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The Pinnacle of a Six-Year Crusade for Justice

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    Batman: Arkham Knight

    Rating: 4.5 – Outstanding

    The Pinnacle of a Six-Year Crusade for Justice

    Batman: Arkham Asylum was the first game in the Arkham series. It was first released in August of 2009, and it rocked the whole gaming community. With the addition of this new title, players could for the first time ever disperse vigilante justice in a completely foreign, original environment, rich with life and mind-boggling detail; all whilst being THEE BATMAN. It revolutionized peoples expectations and understanding of future games, and most specifically, future Batman games. The developers for the Arkham Series, Rocksteady Studios, set this new standard with pride. They knew what they were doing, and skillfully integrated every appreciable concept exactly how they wanted into their games. They also knew the height of the bar they raised in 2009, and if they wanted to do anything, they knew it would have to live up to the name of its older Arkham siblings, and even more so, if it was going to end up being the last of the bunch. In fact, what Rocksteady Studios wanted to accomplish with their last Arkham game, was to have something that would leave an impression. They wanted it to really go out with a bang! (Especially since the former before their conclusion: "Arkham: Origins" by WB Studios, was unanimously agreed upon as a mild disappointment). So entered: Batman: Arkham Knight, the final game of it’s series. With it, Rocksteady brought justice to their beloved franchise.

    Batman: the Arkham Knight Carries what original notions made it’s predecessors so great, while adding-on to preexisting notions; perfecting them. Like what was stated above, exploration of an intricately designed atmosphere was a taken in to great consideration. Unlike the games before it however, Knight boasts the largest map to date, allowing you to traverse all of the notorious Gotham City, and discover all her hidden little goodies. Despite the large size however, the ease of transport within the city and between areas of the city divided have never felt more genuine and natural. Gliding has been optimized from the exiting titles to allow batman more freedom of upward-navigation, particularly the "dive-bomb and pull-up" strategy, which when preformed correctly can ultimately allow Batman to glide indefinitely (// Like I’ve mentioned, travel is fantastic here! //).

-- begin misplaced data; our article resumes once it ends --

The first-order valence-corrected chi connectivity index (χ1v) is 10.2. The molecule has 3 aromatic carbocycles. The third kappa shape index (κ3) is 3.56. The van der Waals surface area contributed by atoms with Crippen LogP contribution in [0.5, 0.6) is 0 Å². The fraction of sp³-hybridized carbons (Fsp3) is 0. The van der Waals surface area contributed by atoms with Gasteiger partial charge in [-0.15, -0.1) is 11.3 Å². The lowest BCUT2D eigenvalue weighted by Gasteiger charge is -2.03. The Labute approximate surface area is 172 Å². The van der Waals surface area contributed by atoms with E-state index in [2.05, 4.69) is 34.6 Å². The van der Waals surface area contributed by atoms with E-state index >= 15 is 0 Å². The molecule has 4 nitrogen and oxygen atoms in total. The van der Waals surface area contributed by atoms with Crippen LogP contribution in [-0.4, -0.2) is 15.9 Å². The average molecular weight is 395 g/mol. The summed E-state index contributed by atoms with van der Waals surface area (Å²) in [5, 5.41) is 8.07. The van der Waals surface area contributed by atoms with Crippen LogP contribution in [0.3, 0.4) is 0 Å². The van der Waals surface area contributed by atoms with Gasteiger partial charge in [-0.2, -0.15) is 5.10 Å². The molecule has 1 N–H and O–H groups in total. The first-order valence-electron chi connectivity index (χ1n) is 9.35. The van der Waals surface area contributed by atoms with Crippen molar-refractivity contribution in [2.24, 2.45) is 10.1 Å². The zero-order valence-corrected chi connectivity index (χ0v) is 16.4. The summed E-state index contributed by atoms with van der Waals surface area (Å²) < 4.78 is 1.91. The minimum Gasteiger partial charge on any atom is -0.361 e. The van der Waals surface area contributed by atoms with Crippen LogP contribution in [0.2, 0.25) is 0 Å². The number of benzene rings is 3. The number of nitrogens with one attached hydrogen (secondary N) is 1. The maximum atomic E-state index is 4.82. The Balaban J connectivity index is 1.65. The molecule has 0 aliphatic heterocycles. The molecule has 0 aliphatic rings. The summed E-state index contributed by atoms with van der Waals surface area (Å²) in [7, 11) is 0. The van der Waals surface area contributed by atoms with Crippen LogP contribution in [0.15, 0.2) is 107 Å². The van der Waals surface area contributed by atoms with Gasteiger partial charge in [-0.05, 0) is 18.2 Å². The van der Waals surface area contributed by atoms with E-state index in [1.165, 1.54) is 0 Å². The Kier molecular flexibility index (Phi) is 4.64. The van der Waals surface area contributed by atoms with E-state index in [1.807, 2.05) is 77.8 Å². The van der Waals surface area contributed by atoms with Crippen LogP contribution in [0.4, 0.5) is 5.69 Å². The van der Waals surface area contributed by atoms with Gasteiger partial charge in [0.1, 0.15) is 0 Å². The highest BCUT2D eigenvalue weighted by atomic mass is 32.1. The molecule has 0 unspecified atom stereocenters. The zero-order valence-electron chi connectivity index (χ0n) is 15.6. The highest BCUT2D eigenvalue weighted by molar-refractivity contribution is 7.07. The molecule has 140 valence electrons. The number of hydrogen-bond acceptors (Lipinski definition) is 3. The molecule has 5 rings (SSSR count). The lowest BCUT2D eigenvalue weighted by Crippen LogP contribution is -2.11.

Additionally, when on the topic of transportation, it’s impossible not to mention the presence of the newly integrated Batmobile. Being quite literally a brand new feature, exclusive to Rocksteady’s magnum opus, many fans were skeptical of this unique addition. They figured, that from the way Rocksteady was selling it up as the ‘main feature’, the game would act in kind; forcing the use of this unwanted gift down our throats. These concerns, although valid at the time, proved irrelevant once the full game was released. Not only did the Batmobile respectfully harmonize with other game modules (such as gliding and combat) it offered a completely new realm of gameplay. This feel of diversity in a game such as this, is extremely important: because of how vast the game is (in duration of experience and literal map size), the presence of only one form of play, very often times leads to overall repetition, leaving any player with a yearn for cognitive stimulation greatly disappointed and unsatisfied. HOWEVER, if a vast story-game contains multiple dimensions of play within it’s telling, then the content feels more distributed about it’s size, and the player may rejoice in complete, balanced, and filling experience. A good example of what I just explained, outside of Batman, is in the game Assassin’s Creed: Black Flag. Black Flag was a complete breathe of fresh air from the previous copy-pastas, and utilized exactly the same phenomenon I described for Arkham Knight: because the overall game was vast, unique characteristics were blessed upon it (in the form of naval combat, underwater exploration, etc.,) and thus created an extremely solid, and very entertaining experience. If someone tries to convince you that the presence of the Batmobile takes away from the overall enjoyment of this game, they are most likely misinformed.

    Combat, by the way, for the most part is completely standard to the previous titles. However the controls and performance of the combat system does feel noticeably less "gimmicky" in Arkham Knight than in it’s previous titles. The fighting mechanic is extremely simple to master (block/punch/gadget) and offers reasonable hardship without punishing the player for no reason. In fact, combat is for the most part skill based, so If a player if having any difficulty at all, all he/she may have to do is adjust their difficulty options to a setting that better fits their play.